He is known for rallying his teammates during some of their deepest deficits on the field.
On Tuesday, Seahawks quarterback Russell Wilson did the same thing, but this time for a high school student from Olympia.
Almost every Tuesday, Wilson takes a trip to Seattle Children's Hospital. But there was one patient who kept missing out on meeting him.
David Padilla, a senior at Olympia's Timberline High School who is also an all league baseball player, was diagnosed in October with a rare bone cancer.
"At first, they said he'd never play baseball again,” said Dennis Padilla, David’s father. “We've done a lot of studying. They can't tell you he can't.”
"What do you do now?” said Amber Lewis, David’s girlfriend. “Everything for the future has been stopped.”
Lewis thought a visit from Wilson might be the thing to lift her boyfriend’s spirits. So last week she launched a campaign on Twitter, asking @DangeRussWilson to visit @davidpadilla35 at Seattle Children’s Hospital.
"It was a random spur of the moment,” said Lewis. “I put it on Twitter with a hash tag. #PaddillaneedstheDanger. Something catchy.”
And boy did it spread.
"My friends from the school and all around the school started tweeting,” said David Padilla. “Then we had everyone doing it.”
Then late last night, @DangeRussWilson decided to grant Padilla's wish. He tweeted “I will be there just to see you!”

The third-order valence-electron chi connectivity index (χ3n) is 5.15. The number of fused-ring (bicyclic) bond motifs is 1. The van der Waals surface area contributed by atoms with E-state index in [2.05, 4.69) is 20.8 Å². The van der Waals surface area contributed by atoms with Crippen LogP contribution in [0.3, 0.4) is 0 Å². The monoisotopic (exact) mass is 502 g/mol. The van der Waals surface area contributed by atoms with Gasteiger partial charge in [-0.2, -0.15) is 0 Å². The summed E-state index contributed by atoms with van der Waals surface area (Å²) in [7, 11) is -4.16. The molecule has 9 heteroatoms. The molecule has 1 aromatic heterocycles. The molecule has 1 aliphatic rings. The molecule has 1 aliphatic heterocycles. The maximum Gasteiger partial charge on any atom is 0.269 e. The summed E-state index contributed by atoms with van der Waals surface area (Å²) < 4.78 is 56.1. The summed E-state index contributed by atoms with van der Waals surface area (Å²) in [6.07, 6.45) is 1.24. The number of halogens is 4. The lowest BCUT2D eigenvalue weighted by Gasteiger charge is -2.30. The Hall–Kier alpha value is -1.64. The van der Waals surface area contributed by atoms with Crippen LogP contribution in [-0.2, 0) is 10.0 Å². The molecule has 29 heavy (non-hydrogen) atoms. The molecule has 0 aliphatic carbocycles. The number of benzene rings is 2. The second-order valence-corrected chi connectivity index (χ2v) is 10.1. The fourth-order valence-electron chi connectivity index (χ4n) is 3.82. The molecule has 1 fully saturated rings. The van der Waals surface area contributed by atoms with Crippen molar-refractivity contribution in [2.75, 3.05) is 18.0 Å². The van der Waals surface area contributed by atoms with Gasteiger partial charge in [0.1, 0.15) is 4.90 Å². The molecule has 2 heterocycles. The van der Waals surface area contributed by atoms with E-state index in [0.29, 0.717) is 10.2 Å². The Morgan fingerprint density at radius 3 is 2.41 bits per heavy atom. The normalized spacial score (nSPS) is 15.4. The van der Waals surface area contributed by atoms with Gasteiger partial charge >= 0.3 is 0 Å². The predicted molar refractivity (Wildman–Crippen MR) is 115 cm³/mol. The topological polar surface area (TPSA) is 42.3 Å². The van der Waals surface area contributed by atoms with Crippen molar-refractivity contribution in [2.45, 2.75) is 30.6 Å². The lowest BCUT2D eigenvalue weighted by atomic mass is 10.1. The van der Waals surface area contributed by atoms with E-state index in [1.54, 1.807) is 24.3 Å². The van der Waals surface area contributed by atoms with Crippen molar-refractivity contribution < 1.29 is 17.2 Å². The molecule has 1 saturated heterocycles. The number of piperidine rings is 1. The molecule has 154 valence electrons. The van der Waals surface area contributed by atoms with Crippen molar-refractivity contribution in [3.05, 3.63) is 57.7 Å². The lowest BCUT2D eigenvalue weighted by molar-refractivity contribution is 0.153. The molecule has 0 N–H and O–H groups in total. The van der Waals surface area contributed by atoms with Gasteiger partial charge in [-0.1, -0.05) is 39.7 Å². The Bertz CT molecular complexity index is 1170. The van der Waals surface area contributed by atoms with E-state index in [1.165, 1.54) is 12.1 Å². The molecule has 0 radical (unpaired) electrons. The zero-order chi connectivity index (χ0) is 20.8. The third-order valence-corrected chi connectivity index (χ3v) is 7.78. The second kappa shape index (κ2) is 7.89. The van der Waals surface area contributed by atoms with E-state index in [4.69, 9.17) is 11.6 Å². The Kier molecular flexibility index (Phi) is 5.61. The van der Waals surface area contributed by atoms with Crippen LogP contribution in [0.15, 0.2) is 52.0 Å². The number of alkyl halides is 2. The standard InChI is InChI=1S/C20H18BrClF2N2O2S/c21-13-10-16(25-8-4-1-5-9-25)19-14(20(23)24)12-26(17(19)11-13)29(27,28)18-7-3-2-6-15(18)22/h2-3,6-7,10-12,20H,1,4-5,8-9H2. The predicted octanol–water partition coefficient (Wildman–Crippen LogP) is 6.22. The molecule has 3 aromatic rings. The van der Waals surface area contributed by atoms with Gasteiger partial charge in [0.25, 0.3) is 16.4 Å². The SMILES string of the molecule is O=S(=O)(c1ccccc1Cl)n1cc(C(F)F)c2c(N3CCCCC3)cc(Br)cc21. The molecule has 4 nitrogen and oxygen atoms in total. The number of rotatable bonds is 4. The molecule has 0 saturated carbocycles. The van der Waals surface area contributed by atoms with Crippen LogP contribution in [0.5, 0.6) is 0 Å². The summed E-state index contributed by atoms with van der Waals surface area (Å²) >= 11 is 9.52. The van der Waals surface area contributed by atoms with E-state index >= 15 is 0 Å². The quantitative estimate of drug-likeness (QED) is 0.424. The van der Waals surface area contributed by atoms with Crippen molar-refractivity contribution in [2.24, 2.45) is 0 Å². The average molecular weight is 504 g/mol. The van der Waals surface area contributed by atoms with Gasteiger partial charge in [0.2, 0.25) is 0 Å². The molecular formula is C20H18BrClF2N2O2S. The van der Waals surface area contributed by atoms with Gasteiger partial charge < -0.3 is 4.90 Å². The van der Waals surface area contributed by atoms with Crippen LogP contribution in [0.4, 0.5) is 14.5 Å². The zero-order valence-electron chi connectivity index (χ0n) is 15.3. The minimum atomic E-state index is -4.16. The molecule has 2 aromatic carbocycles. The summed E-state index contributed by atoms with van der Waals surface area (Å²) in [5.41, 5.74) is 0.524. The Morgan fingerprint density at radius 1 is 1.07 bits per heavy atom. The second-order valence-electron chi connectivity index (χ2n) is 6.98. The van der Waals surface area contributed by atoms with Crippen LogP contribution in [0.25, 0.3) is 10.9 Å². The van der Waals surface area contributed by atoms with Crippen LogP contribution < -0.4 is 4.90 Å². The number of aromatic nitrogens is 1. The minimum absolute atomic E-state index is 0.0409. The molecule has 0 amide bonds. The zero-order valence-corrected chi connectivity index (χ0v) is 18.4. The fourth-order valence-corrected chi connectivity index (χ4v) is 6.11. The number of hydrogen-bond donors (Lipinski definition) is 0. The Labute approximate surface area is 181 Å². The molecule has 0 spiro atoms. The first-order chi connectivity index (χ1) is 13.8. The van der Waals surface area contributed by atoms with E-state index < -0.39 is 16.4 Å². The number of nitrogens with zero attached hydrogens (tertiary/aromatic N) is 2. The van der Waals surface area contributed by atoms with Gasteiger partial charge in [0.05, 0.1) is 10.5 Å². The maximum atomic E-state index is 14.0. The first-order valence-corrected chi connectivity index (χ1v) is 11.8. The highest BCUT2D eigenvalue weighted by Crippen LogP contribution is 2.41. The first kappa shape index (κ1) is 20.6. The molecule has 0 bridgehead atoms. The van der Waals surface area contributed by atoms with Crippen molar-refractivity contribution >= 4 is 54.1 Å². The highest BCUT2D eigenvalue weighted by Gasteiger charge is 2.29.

"I got a text from David, 'Oh my god he's coming. He tweeted me. I'm so nervous!'" said Lewis.
Tuesday morning, there he was, giving David a personal visit and signing autographs.
The rookie quarterback, who was told he was too short to play, who knows a thing or two about making a comeback, was the perfect inspiration.
"Listen, I'll see you on TV one day, man,” Wilson told David. “You'll get through, you'll be good.”
"Now I'll be slower or whatever, but I'll have to fight through it and do what I can to be productive and everything for baseball,” David said after Wilson had left.
Wilson has a soft spot for baseball players too. He was a minor league baseball player for two seasons before he decided to play football instead.